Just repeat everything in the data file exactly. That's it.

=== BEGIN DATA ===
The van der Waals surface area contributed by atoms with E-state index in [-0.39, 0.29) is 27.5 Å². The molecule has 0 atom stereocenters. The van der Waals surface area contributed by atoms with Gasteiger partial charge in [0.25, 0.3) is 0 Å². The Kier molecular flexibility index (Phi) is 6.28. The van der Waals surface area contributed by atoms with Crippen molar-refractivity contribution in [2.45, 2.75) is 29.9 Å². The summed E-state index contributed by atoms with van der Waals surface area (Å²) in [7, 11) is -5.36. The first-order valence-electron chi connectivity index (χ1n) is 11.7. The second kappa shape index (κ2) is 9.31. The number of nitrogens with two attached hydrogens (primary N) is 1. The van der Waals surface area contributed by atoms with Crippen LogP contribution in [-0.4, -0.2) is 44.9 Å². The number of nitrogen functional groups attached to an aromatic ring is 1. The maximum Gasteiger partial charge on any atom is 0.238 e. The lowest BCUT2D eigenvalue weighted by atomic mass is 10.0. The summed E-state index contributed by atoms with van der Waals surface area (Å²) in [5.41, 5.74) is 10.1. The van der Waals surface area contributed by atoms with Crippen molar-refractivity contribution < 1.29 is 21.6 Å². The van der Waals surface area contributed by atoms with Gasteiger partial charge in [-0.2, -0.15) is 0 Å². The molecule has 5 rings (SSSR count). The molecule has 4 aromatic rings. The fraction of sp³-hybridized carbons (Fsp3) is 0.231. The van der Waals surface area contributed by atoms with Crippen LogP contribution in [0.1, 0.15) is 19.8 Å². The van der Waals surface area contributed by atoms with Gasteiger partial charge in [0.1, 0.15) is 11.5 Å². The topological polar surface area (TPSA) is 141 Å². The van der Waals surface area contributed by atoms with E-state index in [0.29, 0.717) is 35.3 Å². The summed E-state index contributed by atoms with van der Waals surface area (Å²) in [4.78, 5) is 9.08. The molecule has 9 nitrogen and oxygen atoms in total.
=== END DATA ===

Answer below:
The van der Waals surface area contributed by atoms with E-state index in [-0.39, 0.29) is 27.5 Å². The molecule has 0 atom stereocenters. The van der Waals surface area contributed by atoms with Gasteiger partial charge in [0.25, 0.3) is 0 Å². The Kier molecular flexibility index (Phi) is 6.28. The van der Waals surface area contributed by atoms with Crippen molar-refractivity contribution in [2.45, 2.75) is 29.9 Å². The summed E-state index contributed by atoms with van der Waals surface area (Å²) in [7, 11) is -5.36. The first-order valence-electron chi connectivity index (χ1n) is 11.7. The second kappa shape index (κ2) is 9.31. The number of nitrogens with two attached hydrogens (primary N) is 1. The van der Waals surface area contributed by atoms with Crippen LogP contribution in [-0.4, -0.2) is 44.9 Å². The number of nitrogen functional groups attached to an aromatic ring is 1. The maximum Gasteiger partial charge on any atom is 0.238 e. The lowest BCUT2D eigenvalue weighted by atomic mass is 10.0. The summed E-state index contributed by atoms with van der Waals surface area (Å²) in [5.41, 5.74) is 10.1. The van der Waals surface area contributed by atoms with Crippen molar-refractivity contribution < 1.29 is 21.6 Å². The van der Waals surface area contributed by atoms with Gasteiger partial charge in [-0.2, -0.15) is 0 Å². The molecule has 5 rings (SSSR count). The molecule has 4 aromatic rings. The fraction of sp³-hybridized carbons (Fsp3) is 0.231. The van der Waals surface area contributed by atoms with Crippen LogP contribution in [0.1, 0.15) is 19.8 Å². The van der Waals surface area contributed by atoms with Gasteiger partial charge in [0.1, 0.15) is 11.5 Å². The topological polar surface area (TPSA) is 141 Å². The van der Waals surface area contributed by atoms with E-state index in [0.29, 0.717) is 35.3 Å². The summed E-state index contributed by atoms with van der Waals surface area (Å²) in [4.78, 5) is 9.08. The molecule has 9 nitrogen and oxygen atoms in total.